If you live in an apartment, you might think that you don't need to take extra "home security" measures.
After all, home security is just for those who own homes, right? Wrong. According to the National Crime Prevention Council, apartments are 85 percent more likely to be burglarized than other housing.
This means that you should take the initiative as the tenant.
Now, you may think that just because we are a home security system review site that we would just recommend that you buy a home security system.
While we think a home security system is a good idea, there are things to consider while renting that we'll address at the end of this article. There are, however, many things that you can (and should) do as a renter to ensure apartment security and secure your valuables.
Get to know the neighborhood
If you're moving or considering a move, get to know the neighborhood a little. Walk around the streets at different times of day to see the activity level and types of activities that are happening nearby.
Do you feel safe while walking around? Go online and look at sites like StreetAdvisor and see what people are saying about your neighborhood.
You can also get crime stats from your local police department, just send a letter, or stop by the station.
About 30 percent of all burglars gain access to the property through an unlocked door or window, so make sure to lock all doors and windows before leaving. Beyond just locking your apartment, the goal of these next steps is to "harden the target" or make your apartment more difficult to enter.
The would-be burglar is likely to bypass your apartment if it requires too much effort.
The first step when moving into an apartment is to rekey the locks or ensure from the landlord that they have been rekeyed.
This is a basic-level security practice that all apartment managers and landlords should follow and pay for, so don't be afraid to ask for it. If the landlord doesn't offer this service, don't hesitate to pay for it yourself.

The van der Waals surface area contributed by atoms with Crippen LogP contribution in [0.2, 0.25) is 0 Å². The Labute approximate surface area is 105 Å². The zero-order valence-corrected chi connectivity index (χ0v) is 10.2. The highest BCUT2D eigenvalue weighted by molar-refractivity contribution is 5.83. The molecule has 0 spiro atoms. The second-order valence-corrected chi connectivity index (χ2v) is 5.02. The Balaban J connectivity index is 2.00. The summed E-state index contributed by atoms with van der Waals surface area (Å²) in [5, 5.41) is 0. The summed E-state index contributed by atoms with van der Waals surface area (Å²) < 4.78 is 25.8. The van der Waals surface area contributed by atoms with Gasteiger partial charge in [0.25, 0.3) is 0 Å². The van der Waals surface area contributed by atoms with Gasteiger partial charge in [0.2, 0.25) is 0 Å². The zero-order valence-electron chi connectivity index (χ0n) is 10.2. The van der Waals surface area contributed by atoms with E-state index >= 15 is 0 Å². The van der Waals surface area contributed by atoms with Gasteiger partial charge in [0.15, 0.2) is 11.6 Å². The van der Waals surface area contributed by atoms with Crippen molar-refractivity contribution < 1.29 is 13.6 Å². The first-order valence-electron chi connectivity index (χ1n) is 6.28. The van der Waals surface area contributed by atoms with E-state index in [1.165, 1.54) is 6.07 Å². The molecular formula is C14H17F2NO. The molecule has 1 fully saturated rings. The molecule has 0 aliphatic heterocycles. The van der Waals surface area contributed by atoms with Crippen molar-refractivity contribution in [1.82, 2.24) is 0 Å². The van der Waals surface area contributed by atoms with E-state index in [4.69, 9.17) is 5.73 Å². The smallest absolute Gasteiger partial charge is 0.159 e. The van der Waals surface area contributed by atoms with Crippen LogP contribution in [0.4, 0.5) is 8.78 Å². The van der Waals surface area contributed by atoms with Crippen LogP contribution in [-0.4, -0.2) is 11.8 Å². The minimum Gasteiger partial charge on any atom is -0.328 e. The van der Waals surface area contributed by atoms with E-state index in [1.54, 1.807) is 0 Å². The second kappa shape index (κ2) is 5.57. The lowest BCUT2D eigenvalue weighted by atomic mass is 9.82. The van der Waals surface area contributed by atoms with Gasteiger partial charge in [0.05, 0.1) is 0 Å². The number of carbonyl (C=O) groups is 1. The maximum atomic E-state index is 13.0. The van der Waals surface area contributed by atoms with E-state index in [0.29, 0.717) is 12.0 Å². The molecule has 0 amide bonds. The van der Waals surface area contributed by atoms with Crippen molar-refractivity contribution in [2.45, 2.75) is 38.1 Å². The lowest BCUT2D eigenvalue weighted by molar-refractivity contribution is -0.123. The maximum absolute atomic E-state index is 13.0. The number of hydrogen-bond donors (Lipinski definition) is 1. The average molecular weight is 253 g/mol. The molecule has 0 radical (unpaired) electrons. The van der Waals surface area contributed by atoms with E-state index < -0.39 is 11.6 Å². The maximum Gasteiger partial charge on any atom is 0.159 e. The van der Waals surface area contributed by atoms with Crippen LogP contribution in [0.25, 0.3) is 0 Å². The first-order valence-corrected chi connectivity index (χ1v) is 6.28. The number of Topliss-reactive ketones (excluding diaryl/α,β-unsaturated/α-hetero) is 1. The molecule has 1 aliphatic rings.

It is inexpensive and will give you peace of mind knowing that there are no extra keys to your apartment in the hands of strangers. Be aware that most landlords will expect a copy of your new key.
Take a look at your hinges. If they are on the outside of your apartment, a thief might just bypass the lock or deadbolt altogether and take aim at them.
State Farm recommends installing set screws to secure the hinges.
To do this, you drill a small screw through the middle of the hinge to keep it in place. Check out some of their other suggestions for safer door hinges.
We already mentioned that you should at the very least lock your windows, but beyond that, there are a few things that you should do (especially if your apartment is on the first floor).
A low-maintenance, low-cost way to beef up the security of your windows is to install a rod on the tracks of your sliding windows or sliding glass doors. You can simply go to your nearest home improvement store and buy wooden dowels (about 3/8" diameter) to fit into the track.
Paint the dowel to match your window frame and it will be virtually unnoticeable.
Avoid helping the intruder gain cover or hide. Avoid any tall plants or shrubbery near your windows, both inside and outside, if you can help it.
Be a good neighbor
This doesn't mean bringing casseroles to neighbors every week, but it does help to get to know them.
That way, if either of you sees anything suspicious, you'll know whom to contact.
Most burglaries happen during the day. Because of this, it helps to know your neighbors because even if you're not at home, they might be. If they were to see any unsavory activity at your apartment, they could easily report it.
Similarly, inform a trustworthy neighbor when you'll be away on vacation, so they can keep an eye on your place while you're away.
This isn't necessarily a security measure, but it is a good idea. Not only that, but it can also be a great value. Most renter's insurance policies not only cover burglaries, but also water damage, fire damage, and vandalism.
Apartment-friendly alarm system
Last, but not least, the security system. When considering home security system options for an apartment, you first have to make sure your landlord is on board. Second, you'll want to make sure you get a system that can move with you. This is especially important if you are not planning on being in the same apartment forever. This means looking for a wireless system from a company that allows you to move at no additional cost.